(Korean Stuffed Sausage)|
Soonday (Korean Stuffed Sausage)
1 Yard small beef intestine
2 c Rice, cooked but still firm
2 Garlic cloves; crushed
1 sl Fresh ginger, 1", crushed
1 ts Salt
1/2 ts Pepper; black or white
1 tb Korean sesame oil
1 ts Sesame seeds; crushed
5 Scallions; chopped
2 c Beef or pork blood
"In a number of cultures cooks stuff the small intestine of the cow, sheep
or pig and boil, bake or roast it. In Tunisia, this is known as "merguez",
in Eastern Europe as "kishke", in Indonesia, it is the spectacular "usus"
in coconut milk. The "soonday" of Korea is entirely different.
It originated in the cold climate of mountainous North Korea where the
intestines of the wild mountain pigs were used. Now it's prepared all over
the country and brought in large buckets to the public markets of Pusan,
Kyongu, Seoul, Taegu and elsewhere. This sausage stuffing is made of rice,
seasonings and beef or pork blood (or substitute 8 ounces canned tomato
1. Clean the intestine as received from your butcher once again. Rinse well
in cold water, then soak in lightly salted water for 1 hour; this makes the
intestine firm and easier to handle. Tie up one end firmly with cotton
2. Prepare the stuffing. Mix the cooked rice, garlic, ginger, salt, pepper,
sesame oil, sesame seeds, scallions and either blook or tomato puree.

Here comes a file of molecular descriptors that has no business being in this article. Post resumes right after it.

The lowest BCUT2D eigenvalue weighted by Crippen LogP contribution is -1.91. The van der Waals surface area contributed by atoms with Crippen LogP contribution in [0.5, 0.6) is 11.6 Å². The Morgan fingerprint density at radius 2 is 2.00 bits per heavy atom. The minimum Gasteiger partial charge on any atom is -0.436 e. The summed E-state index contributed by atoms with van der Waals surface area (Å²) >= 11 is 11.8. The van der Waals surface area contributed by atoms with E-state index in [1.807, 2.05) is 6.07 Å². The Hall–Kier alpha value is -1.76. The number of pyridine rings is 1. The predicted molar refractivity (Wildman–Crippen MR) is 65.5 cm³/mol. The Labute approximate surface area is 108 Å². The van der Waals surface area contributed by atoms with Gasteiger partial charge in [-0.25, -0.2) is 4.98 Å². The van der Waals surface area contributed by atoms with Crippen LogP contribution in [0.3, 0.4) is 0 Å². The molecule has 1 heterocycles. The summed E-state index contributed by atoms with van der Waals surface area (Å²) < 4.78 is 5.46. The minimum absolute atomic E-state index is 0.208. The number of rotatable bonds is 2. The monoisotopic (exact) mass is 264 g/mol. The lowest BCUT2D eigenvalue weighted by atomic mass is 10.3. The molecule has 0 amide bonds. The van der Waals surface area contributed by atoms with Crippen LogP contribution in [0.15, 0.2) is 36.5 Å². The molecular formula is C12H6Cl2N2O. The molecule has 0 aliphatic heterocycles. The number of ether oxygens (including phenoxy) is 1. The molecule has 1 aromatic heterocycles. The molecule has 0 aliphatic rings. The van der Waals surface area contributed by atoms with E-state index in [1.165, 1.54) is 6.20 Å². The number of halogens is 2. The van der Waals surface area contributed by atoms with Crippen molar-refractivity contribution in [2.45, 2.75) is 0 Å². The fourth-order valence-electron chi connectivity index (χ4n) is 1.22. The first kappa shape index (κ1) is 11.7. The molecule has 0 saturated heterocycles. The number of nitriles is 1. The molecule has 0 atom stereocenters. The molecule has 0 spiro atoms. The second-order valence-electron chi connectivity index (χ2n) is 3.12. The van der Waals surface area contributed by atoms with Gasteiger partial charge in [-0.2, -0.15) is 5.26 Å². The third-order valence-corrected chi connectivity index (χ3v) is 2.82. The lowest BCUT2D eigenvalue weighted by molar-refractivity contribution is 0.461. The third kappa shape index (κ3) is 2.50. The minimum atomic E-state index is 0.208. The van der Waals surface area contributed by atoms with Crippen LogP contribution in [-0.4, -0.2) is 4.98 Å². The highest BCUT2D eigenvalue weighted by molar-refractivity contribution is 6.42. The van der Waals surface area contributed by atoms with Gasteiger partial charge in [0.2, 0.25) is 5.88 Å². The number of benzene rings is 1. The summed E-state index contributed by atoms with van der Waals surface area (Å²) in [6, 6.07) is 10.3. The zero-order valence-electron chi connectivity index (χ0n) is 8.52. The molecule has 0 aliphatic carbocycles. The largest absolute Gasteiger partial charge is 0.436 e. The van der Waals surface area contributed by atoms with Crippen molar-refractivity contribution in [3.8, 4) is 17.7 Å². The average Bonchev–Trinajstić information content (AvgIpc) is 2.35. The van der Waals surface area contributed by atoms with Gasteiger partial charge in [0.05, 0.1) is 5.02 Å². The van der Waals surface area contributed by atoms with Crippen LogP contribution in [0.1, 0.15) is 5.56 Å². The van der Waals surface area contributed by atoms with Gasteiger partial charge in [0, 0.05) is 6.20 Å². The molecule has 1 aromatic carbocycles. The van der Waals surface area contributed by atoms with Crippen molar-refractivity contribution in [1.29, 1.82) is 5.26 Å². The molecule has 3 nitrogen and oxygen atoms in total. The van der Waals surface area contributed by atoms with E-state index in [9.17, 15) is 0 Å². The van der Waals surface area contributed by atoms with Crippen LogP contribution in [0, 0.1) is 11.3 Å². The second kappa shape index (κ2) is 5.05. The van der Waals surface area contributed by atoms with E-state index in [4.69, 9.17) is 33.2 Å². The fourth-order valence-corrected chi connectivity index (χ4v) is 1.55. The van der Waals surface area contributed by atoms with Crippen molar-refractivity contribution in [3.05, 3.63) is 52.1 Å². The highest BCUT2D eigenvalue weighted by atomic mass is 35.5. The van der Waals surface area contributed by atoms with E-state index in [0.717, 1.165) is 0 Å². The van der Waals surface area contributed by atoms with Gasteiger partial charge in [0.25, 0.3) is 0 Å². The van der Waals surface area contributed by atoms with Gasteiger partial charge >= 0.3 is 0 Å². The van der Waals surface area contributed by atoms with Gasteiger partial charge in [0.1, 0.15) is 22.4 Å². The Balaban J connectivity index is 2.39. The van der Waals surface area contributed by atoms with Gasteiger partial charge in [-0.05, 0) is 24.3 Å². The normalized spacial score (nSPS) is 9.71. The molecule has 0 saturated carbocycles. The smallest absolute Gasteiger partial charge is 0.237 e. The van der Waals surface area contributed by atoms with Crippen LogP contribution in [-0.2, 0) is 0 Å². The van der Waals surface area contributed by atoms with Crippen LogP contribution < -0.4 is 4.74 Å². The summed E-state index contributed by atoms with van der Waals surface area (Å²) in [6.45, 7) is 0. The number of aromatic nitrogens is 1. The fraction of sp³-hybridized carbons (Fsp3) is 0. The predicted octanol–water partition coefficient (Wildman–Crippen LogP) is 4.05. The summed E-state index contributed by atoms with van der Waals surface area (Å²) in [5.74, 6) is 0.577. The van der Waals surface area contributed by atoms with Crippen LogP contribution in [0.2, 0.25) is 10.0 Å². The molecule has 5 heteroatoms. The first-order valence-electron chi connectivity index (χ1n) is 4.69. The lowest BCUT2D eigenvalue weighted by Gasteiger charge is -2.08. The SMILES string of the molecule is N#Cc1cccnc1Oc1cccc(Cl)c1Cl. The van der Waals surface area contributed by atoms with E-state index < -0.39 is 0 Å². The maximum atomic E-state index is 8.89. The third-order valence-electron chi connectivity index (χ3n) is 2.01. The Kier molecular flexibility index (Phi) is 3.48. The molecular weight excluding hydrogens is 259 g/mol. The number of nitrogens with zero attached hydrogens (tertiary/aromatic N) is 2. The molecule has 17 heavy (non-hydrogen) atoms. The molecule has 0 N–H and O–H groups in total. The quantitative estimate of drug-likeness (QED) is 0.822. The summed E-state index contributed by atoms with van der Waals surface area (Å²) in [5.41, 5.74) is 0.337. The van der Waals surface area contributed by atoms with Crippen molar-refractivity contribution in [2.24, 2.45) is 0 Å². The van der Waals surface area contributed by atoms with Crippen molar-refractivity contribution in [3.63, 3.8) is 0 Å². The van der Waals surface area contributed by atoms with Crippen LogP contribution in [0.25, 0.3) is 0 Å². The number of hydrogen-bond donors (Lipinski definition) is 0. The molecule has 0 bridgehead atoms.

Loosely stuff the intestine either by machine or by a funnel -- forcing the
stuffing along the entire length. Do not fill too tightly since the
intestine may split in cooking when the rice expands. Tie the open end
The intestine may also be stuffed as individual sausages in which case it
is cut into the desired lengths, tied, filled and tied again.
3. Place the soonday in a large pan, curling it around like a snail. Cover
it with lightly salted water and bring to a boil. Then turn to low and cook
uncovered for 3/4 hour. At the end of this time, insert a skewer in the
soonday to test for doneness. As when testing a cake, if the skewer is dry
and the soonday is firm to pressure, it is done.
Cut diagonally into 1/4-inch thick slices and serve warm or at room
temperature (warm is better). Serve on festive occasions especially after
the harvest of rice, cabbage (or whatever is being grown) with your
favorite Korean dip.
Serves 6 to 8.
Source: "The Korean Kitchen" by Copeland Marks
Posted to MM-Recipes Digest V4 #012
From: Linda Place
Date: Sat, 11 Jan 1997 20:57:34 +0000